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Orangeburg-Calhoun Technical College

Orangeburg-Calhoun Technical College’s Tobin: Bill has college funding; Build Back Better ‘an opportunity for higher ed’

The proposed federal Build Back Better bill could bring increased funding for higher education and workforce training programs, as well as competitive grants focused on retention and completion, Orangeburg-Calhoun Technical College’s president said.

“I think even with the pared-down version, it’s still an opportunity for higher ed, in particular community colleges and minority-serving institutions like us, to gain some additional funding as part of the Build Back Better plan,” Dr. Walt Tobin said on Nov. 9.

Tobin discussed the Build Back Better bill with the OCtech Area Commission, explaining that he was part of a small and rural college commission that is part of the American Association of Community Colleges.

Tobin shared some highlights from a recent meeting held before the $2.2 trillion Build Back Better bill passed the House. The plan will now be considered by the Senate.

Tobin said the bill spends approximately $40 billion on higher education and workforce training programs, and increases the Pell Grant maximum by $550 for four years from academic years 2022-23 through 2025-26.

The bill also eliminates the taxation of Pell Grants, as well as the provision that reduced a student’s American Opportunity Tax Credit by any Pell Grant amounts received.

The latter change would allow hundreds of thousands of community college students to qualify for the $2,500 tax credit.

The bill also provides $4.9 billion for competitive grants to create and expand workforce training programs at community colleges and other post-secondary vocational institutions working with an industry sector partnership.

There is also $500 million for the U.S. Department of Education to award grants to improve student outcomes, including enrollment, retention and completion, along with $6 billion to increase mandatory appropriations to HBCUs and other minority-serving institutions.

Tobin also reported that there is $700 million available through fiscal year 2026 for the U.S. Department of Education’s Adult Education and Family Literacy program. The bill also provides $600 million for Perkins CTE (Career and Technical Education) Basic State Grants and $100 million for the Perkins Act innovation and modernization grant program.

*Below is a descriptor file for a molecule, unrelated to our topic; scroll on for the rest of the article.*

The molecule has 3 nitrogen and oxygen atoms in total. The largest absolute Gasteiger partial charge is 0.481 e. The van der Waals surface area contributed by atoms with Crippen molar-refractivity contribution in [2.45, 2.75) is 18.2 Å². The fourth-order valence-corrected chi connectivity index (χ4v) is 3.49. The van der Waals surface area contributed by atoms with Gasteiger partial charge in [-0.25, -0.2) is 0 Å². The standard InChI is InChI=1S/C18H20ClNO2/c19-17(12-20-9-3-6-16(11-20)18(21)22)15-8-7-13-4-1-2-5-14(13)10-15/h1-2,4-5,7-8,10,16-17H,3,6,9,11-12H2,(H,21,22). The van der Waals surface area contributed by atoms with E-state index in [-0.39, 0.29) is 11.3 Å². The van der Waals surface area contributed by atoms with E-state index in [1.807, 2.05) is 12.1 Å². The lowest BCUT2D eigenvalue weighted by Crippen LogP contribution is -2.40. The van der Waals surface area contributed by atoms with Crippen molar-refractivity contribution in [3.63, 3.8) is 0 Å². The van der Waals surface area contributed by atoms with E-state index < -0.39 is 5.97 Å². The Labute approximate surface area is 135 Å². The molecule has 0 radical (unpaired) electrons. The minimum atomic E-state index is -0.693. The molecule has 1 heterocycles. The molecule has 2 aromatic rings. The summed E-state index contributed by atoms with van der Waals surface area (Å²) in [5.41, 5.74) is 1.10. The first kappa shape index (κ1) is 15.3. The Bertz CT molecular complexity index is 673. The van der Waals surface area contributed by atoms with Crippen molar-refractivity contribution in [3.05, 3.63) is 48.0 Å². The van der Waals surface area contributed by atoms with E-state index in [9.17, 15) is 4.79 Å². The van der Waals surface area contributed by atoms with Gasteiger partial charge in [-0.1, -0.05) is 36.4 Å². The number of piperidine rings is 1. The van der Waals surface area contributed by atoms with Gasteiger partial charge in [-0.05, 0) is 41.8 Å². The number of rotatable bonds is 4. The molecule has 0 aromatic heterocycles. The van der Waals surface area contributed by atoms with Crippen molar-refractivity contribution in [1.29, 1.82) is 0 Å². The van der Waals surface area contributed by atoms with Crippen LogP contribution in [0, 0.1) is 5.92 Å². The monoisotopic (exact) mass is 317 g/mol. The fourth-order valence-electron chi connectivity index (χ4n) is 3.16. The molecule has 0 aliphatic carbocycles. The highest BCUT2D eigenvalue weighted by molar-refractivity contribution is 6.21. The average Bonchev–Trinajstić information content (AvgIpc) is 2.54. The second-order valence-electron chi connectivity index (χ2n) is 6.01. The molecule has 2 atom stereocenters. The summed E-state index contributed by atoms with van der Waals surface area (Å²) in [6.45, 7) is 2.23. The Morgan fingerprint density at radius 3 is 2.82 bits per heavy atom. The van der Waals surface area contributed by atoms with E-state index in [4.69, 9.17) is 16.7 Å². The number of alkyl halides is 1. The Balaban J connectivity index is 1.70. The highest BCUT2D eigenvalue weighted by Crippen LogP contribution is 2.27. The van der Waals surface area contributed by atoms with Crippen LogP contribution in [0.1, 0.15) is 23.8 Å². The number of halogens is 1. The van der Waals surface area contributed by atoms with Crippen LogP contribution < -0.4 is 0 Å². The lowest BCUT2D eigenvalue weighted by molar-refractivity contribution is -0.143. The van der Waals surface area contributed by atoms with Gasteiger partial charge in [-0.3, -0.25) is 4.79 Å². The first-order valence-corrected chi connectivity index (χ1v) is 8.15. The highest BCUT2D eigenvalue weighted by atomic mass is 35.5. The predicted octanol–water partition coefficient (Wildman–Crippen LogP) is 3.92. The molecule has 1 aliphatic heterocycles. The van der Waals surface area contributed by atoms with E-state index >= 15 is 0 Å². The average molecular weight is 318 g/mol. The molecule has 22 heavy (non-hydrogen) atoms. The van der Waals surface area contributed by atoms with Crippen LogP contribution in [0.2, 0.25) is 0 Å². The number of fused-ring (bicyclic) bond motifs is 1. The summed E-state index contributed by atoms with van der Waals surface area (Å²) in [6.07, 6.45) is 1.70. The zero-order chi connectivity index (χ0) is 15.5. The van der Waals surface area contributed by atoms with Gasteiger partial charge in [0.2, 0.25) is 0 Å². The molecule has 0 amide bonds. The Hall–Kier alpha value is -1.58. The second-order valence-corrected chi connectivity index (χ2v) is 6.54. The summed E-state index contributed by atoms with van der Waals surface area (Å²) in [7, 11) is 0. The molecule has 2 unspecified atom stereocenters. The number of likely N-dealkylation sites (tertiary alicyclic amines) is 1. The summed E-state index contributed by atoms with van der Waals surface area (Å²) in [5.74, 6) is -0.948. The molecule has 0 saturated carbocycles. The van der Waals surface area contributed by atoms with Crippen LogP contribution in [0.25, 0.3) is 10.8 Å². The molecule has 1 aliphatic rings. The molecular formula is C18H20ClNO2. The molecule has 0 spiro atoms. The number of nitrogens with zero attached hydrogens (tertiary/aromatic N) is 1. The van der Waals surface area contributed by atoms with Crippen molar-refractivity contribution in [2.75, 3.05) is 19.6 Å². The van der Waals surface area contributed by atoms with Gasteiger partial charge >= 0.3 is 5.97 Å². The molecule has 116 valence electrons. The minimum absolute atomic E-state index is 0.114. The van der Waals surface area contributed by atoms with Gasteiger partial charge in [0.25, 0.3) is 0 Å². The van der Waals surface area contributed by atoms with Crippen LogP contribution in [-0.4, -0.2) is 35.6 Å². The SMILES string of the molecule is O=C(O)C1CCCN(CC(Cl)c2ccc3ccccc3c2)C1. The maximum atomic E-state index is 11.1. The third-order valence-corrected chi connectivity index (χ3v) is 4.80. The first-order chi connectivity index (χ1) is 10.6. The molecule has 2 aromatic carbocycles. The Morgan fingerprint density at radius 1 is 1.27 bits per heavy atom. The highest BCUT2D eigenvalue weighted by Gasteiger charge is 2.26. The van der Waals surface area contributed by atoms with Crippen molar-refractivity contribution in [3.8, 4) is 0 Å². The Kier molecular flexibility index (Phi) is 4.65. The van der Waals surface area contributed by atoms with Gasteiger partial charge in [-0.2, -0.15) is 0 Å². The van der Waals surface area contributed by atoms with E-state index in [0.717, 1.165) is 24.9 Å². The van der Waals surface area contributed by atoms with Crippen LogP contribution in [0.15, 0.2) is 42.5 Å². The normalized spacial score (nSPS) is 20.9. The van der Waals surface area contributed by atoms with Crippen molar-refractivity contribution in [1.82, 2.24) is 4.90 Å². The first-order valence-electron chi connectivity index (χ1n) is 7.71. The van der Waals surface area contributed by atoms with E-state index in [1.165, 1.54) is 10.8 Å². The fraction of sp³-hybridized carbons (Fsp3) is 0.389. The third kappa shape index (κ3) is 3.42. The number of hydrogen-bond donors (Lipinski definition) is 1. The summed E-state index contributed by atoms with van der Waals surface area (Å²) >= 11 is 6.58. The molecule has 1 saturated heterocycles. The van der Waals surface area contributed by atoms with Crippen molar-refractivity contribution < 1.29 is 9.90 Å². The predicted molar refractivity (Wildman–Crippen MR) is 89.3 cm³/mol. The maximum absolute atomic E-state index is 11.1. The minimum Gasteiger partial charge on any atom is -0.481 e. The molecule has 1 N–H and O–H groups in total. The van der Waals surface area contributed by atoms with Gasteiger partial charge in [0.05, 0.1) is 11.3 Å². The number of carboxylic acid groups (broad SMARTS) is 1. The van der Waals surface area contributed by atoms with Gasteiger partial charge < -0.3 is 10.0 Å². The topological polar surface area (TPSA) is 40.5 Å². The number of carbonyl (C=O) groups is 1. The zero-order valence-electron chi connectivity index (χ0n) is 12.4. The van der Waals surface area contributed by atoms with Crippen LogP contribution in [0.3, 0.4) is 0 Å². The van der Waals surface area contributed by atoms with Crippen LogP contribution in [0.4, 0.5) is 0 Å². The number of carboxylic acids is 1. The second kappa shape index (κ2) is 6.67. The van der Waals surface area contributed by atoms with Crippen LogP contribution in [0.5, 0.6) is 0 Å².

The Carl D. Perkins Career and Technical Education Act, or Perkins Act, is the main federal funding source for CTE programs.

Tobin said the small and rural college commission of the AACC also discussed how important competitive sports are to small rural colleges, but that the idea of bringing competitive sports to OCtech was “not met with much fanfare” from his staff.

“None of them seemed to be real interested, but it’s something that I think I’m willing to explore … to see if it’s worthwhile here. It certainly wouldn’t be football, but maybe sports that are not as expensive to run (and) certainly would give our students the opportunity to play competitive college athletics if they so choose,” Tobin said.

In other matters, the president reported that the OCtech Foundation approved Bob Sabalis, a longtime board member, as its board chairman and Dr. John Ansley, a local ENT specialist, as vice-chairman.

Three new board members include Pam Hughes, a retired member of OCtech’s nursing faculty; Marcus Johnson, owner of the Orangeburg Nissan dealership; and Todd McElhone, president of Pioneer Farm Equipment in Orangeburg.

“We're real excited about those two leaders coming on and the addition of the three foundation board members,” Tobin said.

The president also reported that the college will hold two graduation ceremonies on Tuesday, Dec. 14. One ceremony will be held at 3 p.m. and another at 5 p.m., with additional details to come later.

Tobin said the college’s next Youth Apprenticeship Signing Day will be held at 5 p.m. Tuesday, Nov. 30.

“We have seven youth apprentices who will be employed in the Orangeburg area, hopefully sometime beginning in the spring, one of which will be employed with us in the business affairs division,” the president said.

“We think that’s a good opportunity for our employers, but also for our students to get some workplace learning experience as part of their time with us,” he said.

Contact the writer: dgleaton@timesanddemocrat.com or 803-533-5534. Follow "Good News with Gleaton" on Twitter at @DionneTandD

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